The National Science Foundation’s Office of Polar Programs recently funded the University of Alaska Fairbanks and six other institutions to synthesize what is known about the changing Arctic environment and its consequences.
Over the next five years, the Study of Environmental Arctic Change, known as SEARCH, will bring together scientific, Indigenous and decision-making experts to more fully understand environmental change in the Arctic. They’ll make the results available to decision-makers in local communities, multiple levels of government and the private sector.
SEARCH will practice coproduction, a method that has for decades been considered a more inclusive and equitable means of creating new knowledge, better understandings and more meaningful sharing of that new knowledge.
“The Arctic is witnessing rapid and sudden changes,” said Brendan Kelly, the project’s chief scientist and a professor with the UAF International Arctic Research Center. “And understanding the impacts of those accelerating changes — on people, business and the Arctic ecosystem — requires the expertise of diverse disciplines and knowledge systems, as well as of those who use the understanding in decision making.”
Partners include the Alaska Business Forum, ArcticNet in Canada, the Chukotka Branch of the North Eastern Federal University in Russia, the Fram Centre in Norway and the Pacific Northwest Economic Region. SEARCH brings together experts from these organizations and others to create new knowledge and practices for advancing understanding of the rapidly changing Arctic.
SEARCH will form three coproduction teams — each including scientific, Indigenous and decision-making experts — dedicated to understanding the multifaceted nature of changes in the Arctic. One team will focus on the processes and ecological consequences of Arctic change. Another will be committed to understanding human well-being in the changing Arctic. The third will illustrate the consequences of environmental change for geopolitical and economic stability in the region. The combined findings will be shared in plain language and in technical publications.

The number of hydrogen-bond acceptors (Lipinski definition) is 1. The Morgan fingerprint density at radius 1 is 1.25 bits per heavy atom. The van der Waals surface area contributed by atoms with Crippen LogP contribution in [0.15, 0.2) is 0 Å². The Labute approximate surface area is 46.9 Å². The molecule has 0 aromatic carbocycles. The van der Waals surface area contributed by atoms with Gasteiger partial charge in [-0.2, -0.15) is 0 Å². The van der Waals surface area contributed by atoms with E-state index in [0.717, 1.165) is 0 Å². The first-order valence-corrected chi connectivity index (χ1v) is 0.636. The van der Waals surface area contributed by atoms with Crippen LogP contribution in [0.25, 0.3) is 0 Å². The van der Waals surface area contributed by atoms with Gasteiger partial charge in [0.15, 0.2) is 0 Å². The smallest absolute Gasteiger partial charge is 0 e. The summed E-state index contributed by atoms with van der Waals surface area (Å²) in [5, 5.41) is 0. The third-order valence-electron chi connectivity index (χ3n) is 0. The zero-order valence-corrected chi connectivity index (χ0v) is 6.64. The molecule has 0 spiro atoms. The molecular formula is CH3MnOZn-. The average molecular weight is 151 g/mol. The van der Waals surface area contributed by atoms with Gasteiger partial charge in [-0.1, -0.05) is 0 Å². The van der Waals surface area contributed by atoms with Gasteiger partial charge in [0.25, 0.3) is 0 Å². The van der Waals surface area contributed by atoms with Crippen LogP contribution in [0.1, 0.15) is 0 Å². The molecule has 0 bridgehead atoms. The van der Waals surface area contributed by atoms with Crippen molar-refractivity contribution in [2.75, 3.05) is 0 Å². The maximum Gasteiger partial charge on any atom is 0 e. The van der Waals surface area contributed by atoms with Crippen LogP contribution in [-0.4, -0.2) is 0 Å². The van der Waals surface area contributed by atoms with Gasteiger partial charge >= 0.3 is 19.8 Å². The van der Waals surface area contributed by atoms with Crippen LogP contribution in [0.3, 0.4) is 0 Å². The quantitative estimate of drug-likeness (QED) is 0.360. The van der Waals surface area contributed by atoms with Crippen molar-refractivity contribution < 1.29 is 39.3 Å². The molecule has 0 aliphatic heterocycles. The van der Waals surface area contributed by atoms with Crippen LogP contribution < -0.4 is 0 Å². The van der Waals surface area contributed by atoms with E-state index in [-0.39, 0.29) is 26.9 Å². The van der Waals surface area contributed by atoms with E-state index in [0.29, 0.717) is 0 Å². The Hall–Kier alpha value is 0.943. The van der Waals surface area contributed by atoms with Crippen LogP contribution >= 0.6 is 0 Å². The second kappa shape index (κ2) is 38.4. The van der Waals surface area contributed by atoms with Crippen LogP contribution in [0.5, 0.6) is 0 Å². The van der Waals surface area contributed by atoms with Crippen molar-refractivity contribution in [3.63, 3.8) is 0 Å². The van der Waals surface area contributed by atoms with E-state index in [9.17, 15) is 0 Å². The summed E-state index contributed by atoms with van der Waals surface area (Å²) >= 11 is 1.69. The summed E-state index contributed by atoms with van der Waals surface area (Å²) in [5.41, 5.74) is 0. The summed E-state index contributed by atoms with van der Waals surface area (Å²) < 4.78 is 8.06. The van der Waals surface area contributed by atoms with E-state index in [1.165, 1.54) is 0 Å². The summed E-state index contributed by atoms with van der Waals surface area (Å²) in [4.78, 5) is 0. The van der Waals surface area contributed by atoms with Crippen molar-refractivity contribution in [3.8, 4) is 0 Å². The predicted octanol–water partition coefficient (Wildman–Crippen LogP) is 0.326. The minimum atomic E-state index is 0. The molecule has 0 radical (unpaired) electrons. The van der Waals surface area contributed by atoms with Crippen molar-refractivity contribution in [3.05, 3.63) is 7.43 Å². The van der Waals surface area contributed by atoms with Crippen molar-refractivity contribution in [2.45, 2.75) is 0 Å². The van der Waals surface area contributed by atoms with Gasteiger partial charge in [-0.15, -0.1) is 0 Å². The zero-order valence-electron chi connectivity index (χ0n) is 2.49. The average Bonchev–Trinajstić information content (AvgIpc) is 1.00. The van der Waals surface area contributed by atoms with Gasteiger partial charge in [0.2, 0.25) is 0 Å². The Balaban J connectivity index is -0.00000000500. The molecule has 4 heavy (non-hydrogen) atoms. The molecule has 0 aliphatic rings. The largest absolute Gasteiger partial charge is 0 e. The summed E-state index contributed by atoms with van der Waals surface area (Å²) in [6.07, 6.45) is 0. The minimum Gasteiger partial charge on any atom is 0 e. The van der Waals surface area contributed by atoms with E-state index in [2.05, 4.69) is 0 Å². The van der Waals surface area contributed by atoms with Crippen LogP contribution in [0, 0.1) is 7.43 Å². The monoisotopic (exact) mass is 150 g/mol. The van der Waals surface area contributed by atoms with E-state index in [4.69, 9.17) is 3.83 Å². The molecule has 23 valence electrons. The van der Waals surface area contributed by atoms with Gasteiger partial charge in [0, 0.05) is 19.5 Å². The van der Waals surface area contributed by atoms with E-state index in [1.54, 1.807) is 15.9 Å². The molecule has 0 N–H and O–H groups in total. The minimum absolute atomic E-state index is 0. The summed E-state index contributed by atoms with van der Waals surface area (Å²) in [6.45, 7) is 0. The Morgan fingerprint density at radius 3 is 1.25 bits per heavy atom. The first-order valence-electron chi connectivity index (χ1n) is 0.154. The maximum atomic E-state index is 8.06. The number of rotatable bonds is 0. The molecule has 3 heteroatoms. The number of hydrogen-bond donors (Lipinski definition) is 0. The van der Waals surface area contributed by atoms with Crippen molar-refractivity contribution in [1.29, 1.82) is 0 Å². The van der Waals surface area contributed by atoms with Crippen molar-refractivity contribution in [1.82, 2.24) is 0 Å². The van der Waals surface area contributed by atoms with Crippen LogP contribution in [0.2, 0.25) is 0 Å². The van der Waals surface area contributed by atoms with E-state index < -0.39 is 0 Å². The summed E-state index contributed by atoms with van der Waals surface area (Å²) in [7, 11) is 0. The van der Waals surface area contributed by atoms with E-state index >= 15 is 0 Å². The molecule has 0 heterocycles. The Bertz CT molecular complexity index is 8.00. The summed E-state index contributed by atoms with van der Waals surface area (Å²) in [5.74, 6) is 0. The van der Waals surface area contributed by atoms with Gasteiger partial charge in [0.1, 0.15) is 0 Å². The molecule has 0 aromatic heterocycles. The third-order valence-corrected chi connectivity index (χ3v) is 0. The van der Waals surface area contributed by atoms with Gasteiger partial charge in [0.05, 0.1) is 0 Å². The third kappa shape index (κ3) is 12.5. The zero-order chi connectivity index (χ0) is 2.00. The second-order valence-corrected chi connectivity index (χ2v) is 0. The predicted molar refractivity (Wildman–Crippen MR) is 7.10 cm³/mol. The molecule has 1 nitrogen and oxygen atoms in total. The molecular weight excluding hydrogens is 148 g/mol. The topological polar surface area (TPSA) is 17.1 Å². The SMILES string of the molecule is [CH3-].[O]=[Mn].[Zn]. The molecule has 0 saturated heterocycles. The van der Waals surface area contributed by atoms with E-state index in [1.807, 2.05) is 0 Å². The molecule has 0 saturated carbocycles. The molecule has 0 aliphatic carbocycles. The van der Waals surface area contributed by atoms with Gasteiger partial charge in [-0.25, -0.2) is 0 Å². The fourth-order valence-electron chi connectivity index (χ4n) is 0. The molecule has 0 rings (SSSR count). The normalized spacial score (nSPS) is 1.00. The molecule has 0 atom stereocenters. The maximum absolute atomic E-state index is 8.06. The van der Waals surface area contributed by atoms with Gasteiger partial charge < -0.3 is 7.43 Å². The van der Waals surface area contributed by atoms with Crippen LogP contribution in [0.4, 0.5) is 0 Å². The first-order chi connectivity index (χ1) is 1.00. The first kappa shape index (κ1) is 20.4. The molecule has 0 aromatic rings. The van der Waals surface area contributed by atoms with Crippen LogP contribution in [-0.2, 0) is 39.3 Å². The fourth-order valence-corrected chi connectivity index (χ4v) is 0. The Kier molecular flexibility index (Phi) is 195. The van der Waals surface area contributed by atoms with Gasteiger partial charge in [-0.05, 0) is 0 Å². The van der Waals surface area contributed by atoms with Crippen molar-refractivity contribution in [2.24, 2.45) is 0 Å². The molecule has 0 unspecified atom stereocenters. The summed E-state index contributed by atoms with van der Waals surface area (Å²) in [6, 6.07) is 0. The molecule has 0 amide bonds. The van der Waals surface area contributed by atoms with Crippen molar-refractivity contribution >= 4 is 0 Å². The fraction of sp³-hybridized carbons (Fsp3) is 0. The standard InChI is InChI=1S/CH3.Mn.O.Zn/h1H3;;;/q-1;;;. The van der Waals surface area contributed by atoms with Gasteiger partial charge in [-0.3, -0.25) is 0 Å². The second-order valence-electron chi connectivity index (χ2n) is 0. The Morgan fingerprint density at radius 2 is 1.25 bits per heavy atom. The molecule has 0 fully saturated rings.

The project was conceived and designed by the International Arctic Research Center, the Alaska Native Tribal Health Consortium, the Eskimo Walrus Commission, the National Center for Atmospheric Research, Oregon State University, Stantec Inc., the University of Michigan and the Wilson Center’s Polar Institute. It will build a novel synthesis spanning multiple knowledge systems and disciplines based on the extensive knowledge of scientific and Indigenous experts.
Project collaborators will receive $6.5 million over the next five years, with $5.6 million going to UAF and its partners in Alaska.
“This is a truly collaborative effort; we have been involved in every step,” noted Vera Kingeekuk Metcalf, executive director of the Eskimo Walrus Commission in Nome and a co-leader on the project.
Renee Crain, Arctic sciences research support and logistics manager at the National Science Foundation, expects the project to address pressing issues in the Arctic.
“This collaboration addresses equity and evidence-based decision-making, recognizing the value of different knowledge systems that are integral to the resilience of people and communities in the Arctic,” Crain said.
Author: Athena Copenhaver, SEARCH assistant director,